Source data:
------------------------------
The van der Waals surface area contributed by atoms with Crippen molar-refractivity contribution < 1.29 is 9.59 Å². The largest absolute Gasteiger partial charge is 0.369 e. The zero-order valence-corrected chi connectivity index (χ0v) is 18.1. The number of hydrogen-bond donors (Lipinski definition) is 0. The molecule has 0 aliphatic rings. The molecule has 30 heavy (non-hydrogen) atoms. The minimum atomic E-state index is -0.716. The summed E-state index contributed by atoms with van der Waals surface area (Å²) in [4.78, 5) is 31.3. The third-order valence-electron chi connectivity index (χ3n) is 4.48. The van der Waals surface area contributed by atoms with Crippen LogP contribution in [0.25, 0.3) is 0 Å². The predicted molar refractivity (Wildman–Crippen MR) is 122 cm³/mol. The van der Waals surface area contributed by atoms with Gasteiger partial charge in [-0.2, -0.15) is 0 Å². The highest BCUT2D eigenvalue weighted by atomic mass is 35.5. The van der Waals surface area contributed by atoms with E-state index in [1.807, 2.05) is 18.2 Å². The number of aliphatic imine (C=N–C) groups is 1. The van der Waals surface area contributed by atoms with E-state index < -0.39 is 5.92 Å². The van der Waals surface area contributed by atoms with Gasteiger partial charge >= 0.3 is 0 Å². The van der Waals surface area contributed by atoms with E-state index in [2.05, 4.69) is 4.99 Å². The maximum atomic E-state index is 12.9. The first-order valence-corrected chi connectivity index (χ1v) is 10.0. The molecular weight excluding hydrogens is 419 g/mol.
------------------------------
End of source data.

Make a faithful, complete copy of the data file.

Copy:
The van der Waals surface area contributed by atoms with Crippen molar-refractivity contribution < 1.29 is 9.59 Å². The largest absolute Gasteiger partial charge is 0.369 e. The zero-order valence-corrected chi connectivity index (χ0v) is 18.1. The number of hydrogen-bond donors (Lipinski definition) is 0. The molecule has 0 aliphatic rings. The molecule has 30 heavy (non-hydrogen) atoms. The minimum atomic E-state index is -0.716. The summed E-state index contributed by atoms with van der Waals surface area (Å²) in [4.78, 5) is 31.3. The third-order valence-electron chi connectivity index (χ3n) is 4.48. The van der Waals surface area contributed by atoms with Crippen LogP contribution in [0.25, 0.3) is 0 Å². The predicted molar refractivity (Wildman–Crippen MR) is 122 cm³/mol. The van der Waals surface area contributed by atoms with Gasteiger partial charge in [-0.2, -0.15) is 0 Å². The highest BCUT2D eigenvalue weighted by atomic mass is 35.5. The van der Waals surface area contributed by atoms with E-state index in [1.807, 2.05) is 18.2 Å². The number of aliphatic imine (C=N–C) groups is 1. The van der Waals surface area contributed by atoms with E-state index < -0.39 is 5.92 Å². The van der Waals surface area contributed by atoms with Gasteiger partial charge >= 0.3 is 0 Å². The van der Waals surface area contributed by atoms with E-state index in [2.05, 4.69) is 4.99 Å². The maximum atomic E-state index is 12.9. The first-order valence-corrected chi connectivity index (χ1v) is 10.0. The molecular weight excluding hydrogens is 419 g/mol.